Unless you've been living in a cave the last few years like this guy, chances are you've probably heard buzzwords like 4K and Ultra HD thrown around as a major selling point when it comes to purchasing a TV. While it's true that higher resolution is key for improved picture quality, perhaps what's most important is the way that color information and dynamic range are displayed. What's dynamic range? Glad you asked. Let's jump in.
Dynamic range describes the measurement between maximum and minimum values. While not specific to photography, we can interpret dynamic range as the measurement between the whitest whites and the blackest blacks in an image, or the lowest and highest values of density and luminance.
The essence of HDR imagery is increased brightness accompanied by a significant expansion of dynamic range – where both the brightness of the highlights and all their associated details are elevated to better emulate the real world. While an image's overall brightness is increased, details remain in darkest portions of a scene as well. The results are images that have a far higher contrast ratio than any previous viewing experience. Still following me? Take a look at this photo for a visual representation of what's happening in an HDR image:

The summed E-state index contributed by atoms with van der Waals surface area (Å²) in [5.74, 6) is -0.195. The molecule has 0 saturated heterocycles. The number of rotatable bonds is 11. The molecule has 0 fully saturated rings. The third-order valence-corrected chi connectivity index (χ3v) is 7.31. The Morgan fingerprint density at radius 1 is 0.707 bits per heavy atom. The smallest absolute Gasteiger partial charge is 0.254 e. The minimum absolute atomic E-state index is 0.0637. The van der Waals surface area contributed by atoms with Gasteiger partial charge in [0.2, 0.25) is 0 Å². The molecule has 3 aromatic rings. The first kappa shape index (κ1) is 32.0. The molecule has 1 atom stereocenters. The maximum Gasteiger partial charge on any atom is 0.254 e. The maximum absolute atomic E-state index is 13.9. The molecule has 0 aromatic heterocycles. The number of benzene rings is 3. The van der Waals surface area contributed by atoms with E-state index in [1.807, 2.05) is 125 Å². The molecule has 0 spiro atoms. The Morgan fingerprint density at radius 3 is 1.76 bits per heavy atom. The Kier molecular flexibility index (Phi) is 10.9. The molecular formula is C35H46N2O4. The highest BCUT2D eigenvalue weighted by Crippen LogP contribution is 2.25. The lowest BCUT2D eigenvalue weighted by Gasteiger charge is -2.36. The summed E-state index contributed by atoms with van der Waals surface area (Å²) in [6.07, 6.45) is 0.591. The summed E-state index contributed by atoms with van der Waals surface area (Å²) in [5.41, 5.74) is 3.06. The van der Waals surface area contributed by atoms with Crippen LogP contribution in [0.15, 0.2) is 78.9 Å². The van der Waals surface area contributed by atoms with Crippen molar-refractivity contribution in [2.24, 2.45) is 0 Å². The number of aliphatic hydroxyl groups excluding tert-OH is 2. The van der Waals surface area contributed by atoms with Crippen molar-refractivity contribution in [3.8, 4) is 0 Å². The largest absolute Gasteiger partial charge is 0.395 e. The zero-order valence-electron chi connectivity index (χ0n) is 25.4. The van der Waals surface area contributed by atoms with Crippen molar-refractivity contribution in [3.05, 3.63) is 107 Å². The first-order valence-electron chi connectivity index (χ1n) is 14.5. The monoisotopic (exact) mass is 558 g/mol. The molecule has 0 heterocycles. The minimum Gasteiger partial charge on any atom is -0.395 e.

The image on the left represents a standard dynamic range image or SDR. The image on the right is simulating what an HDR image looks like. Notice that the brightness and overall contrast are greatly improved, and there appears to be a gain in resolution as a result.
HDR is not simply a dramatic elevation in screen brightness and contrast, and you won't get the same results if you crank up the values on your SDR display (trust me I've tried). It is about the enhanced detail the viewer is able to perceive in those bright and dark areas that makes the technology so special. And this can only be achieved through an HDR capable display. So do yourself a favor and crank down the brightness – your TV will thank you.
As of November 7th, you can now watch YouTube videos in HDR on supported devices, such as HDR TVs with the new Chromecast Ultra, and on all 2016 Samsung SUHD and UHD TVs. This is a large step for the video streaming behemoth to take, and it solidifies HDR's role in resolution enhancements for years to come. Here's a playlist of HDR content that YouTube is already supporting.